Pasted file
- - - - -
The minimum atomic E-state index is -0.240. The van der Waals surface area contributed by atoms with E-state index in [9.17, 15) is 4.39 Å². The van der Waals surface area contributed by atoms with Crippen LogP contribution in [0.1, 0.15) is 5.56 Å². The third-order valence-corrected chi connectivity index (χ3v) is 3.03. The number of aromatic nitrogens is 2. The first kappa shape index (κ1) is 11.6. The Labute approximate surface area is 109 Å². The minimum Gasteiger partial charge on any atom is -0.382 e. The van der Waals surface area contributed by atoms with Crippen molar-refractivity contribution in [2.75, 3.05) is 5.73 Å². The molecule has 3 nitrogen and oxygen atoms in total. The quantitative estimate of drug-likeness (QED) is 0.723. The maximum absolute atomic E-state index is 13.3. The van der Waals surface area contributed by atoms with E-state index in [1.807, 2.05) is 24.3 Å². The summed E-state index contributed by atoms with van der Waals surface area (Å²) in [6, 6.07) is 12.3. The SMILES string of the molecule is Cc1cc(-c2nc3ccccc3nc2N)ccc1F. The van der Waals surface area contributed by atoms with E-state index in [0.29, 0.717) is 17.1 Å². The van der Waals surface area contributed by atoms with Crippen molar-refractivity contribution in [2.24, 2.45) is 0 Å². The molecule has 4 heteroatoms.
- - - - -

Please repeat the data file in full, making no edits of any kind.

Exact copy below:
The minimum atomic E-state index is -0.240. The van der Waals surface area contributed by atoms with E-state index in [9.17, 15) is 4.39 Å². The van der Waals surface area contributed by atoms with Crippen LogP contribution in [0.1, 0.15) is 5.56 Å². The third-order valence-corrected chi connectivity index (χ3v) is 3.03. The number of aromatic nitrogens is 2. The first kappa shape index (κ1) is 11.6. The Labute approximate surface area is 109 Å². The minimum Gasteiger partial charge on any atom is -0.382 e. The van der Waals surface area contributed by atoms with Crippen molar-refractivity contribution in [2.75, 3.05) is 5.73 Å². The molecule has 3 nitrogen and oxygen atoms in total. The quantitative estimate of drug-likeness (QED) is 0.723. The maximum absolute atomic E-state index is 13.3. The van der Waals surface area contributed by atoms with E-state index in [1.807, 2.05) is 24.3 Å². The summed E-state index contributed by atoms with van der Waals surface area (Å²) in [6, 6.07) is 12.3. The SMILES string of the molecule is Cc1cc(-c2nc3ccccc3nc2N)ccc1F. The van der Waals surface area contributed by atoms with E-state index in [0.29, 0.717) is 17.1 Å². The van der Waals surface area contributed by atoms with Crippen molar-refractivity contribution in [2.24, 2.45) is 0 Å². The molecule has 4 heteroatoms.